“You can’t issue unlicensed securities and use your friends as the underwriters,” I told someone who’s much smarter than me a few months back.
We were debating decentralized finance (DeFi), and the extent to which quite a lot of it seemed flagrantly fraudulent to me.
Conversations like ours take place all the time. Almost invariably, the interlocutors are an intellectual mismatch. I’m not the smartest person in the world. I’m quite arrogant, but I’ve never pretended to be especially brilliant. I owe quite a bit of what I know about Web3 to people who are brilliant, and in that regard, I’m not so different from countless other “traditionalist” latecomers to crypto. Developers, programmers and quants built Web3, and if you want to learn about it, you need to talk to some of them and then immerse yourself in the experience.
But a respectable showing in undergraduate calculus won’t make you Einstein, and neither will one “semester” in Web3 make you a developer or a quant, so conversations between people like my friend and I typically end one of two ways, depending on who the more gracious person is. I’m never the more gracious person. “I’m sorry. I can’t. It’s fraud,” I said. He sighed, despairingly. “Ok. I won’t try to explain it to you again.”
He’s a quant. A real one. I’m not. So, he’s smarter than me. Although being a gracious person, he politely insists otherwise.
I’d emphasize, again, that these conversations are all too common. Earlier this month, Emily Stewart, a journalist at Vox, penned an engaging piece called “What is the point of crypto?” The click-friendly title belied a well-crafted, textured journey through Web3, where Stewart embarked on what sounded like a miniature version of the expensive, unguided tour I took earlier this year. “It’s a strange conundrum: If you don’t get it, you feel compelled to hedge by saying maybe you just aren’t smart enough to get there,” Stewart wrote, of conversations with developers, programmers, quants and industry insiders. “Maybe the hyper-complexity is a sign something weird is going on. Or, at the very least, this all isn’t ready for the mainstream,” she added.
My own view, as documented across multiple articles this year, is that “something weird” is in fact going on, where “weird” means that the decentralized exchanges (DEXs), automated market makers (AMMs) and decentralized autonomous organizations (DAOs) are, in many, if not all, cases, running some iteration of a Ponzi scheme.
That’s hardly a novel observation. Late last month, Bloomberg’s Joe Weisenthal and Tracy Alloway invited Matt Levine to join them on an episode of their “Odd Lots” podcast. They dutifully introduced Levine as a “Bloomberg Opinion columnist,” but that’s about like inviting David Rubenstein onto your podcast and calling him a “Bloomberg talk show host.” Levine is an M&A attorney. He also printed money in IB at Goldman and clerked for the 3rd Circuit. He’s a smart guy and the point in inviting him was apparently to offset another smart guy, Sam Bankman-Fried, CEO and co-founder of FTX. The two of them discussed “yield farming,” the process of extracting rewards and interest on DeFi platforms, which I summarized in March as “Ponzi meets hyperinflation.”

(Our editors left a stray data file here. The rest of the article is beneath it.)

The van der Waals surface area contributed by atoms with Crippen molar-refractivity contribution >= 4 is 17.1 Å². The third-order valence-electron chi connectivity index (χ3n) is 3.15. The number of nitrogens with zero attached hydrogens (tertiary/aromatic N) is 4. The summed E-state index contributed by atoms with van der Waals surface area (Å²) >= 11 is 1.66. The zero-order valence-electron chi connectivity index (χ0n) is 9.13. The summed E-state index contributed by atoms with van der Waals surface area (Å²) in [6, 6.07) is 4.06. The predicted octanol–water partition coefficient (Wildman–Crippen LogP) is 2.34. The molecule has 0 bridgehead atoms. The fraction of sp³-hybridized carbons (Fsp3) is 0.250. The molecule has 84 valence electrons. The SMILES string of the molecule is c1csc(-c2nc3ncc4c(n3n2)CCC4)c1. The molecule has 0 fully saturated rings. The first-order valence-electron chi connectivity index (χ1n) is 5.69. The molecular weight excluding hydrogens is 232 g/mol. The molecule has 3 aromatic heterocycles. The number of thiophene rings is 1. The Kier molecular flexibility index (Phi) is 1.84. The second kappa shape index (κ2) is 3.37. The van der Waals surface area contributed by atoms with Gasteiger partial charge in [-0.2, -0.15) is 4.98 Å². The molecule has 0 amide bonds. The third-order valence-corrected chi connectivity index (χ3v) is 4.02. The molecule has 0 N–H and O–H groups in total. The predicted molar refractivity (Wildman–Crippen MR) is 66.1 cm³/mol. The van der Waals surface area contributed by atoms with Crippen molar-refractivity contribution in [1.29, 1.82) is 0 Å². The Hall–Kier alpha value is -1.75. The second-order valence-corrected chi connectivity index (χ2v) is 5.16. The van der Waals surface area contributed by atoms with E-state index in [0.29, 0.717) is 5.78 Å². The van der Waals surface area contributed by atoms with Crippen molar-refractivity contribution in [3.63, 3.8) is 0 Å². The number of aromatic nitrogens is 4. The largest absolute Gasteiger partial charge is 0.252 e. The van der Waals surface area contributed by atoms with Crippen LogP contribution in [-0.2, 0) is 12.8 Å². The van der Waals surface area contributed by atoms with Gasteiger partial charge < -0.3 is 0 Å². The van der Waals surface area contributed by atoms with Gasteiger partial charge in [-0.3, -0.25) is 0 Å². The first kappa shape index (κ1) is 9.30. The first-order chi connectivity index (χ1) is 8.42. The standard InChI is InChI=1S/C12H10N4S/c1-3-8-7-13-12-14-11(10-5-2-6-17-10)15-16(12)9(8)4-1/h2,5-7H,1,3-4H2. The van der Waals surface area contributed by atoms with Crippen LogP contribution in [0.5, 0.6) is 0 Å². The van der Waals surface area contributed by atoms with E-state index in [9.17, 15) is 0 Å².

Bankman-Fried used what he called a “toy model” to describe the dynamics. He was remarkably forthcoming. “I think of myself as a fairly cynical person,” Levine said, when Bankman-Fried took a breather. It was an understatement. Levine is a cynic’s cynic. “And that was so much more cynical than how I would’ve described farming,” he added. “You’re just like, ‘Well, I’m in the Ponzi business and it’s pretty good.'”
You can read the transcript of the exchange here, but note that the discussion took place on April 25, just two weeks before TerraUSD, an algorithmic stablecoin that played an outsized role across some DeFi platforms and protocols, lost its peg to the dollar, subsequently dragging its floating balancer token, Luna, into oblivion.
From a psychological perspective, the Luna meltdown could fairly be described as one of the most devastating blows to the DeFi dream yet. The figure (below) shows total value locked (TVL) across all major protocols. It basically halved during the Terra drama. From the peak, in November, DeFi bets are down some $150 billion.
TVL is a simple metric. If you deposit (“stake”) your tokens with a project on the expectation of receiving rewards (i.e., “yield farming”), that’s value locked.
As Bloomberg noted, Anchor, Terra’s premier staking protocol, was “responsible for driving most of the $40 billion ecosystem’s value [and] advertised yields as high as 20%” before TerraUSD broke the peg.
The figure (below) shows that in and around the Terra tragicomedy, TVL across platforms saw record one-day declines.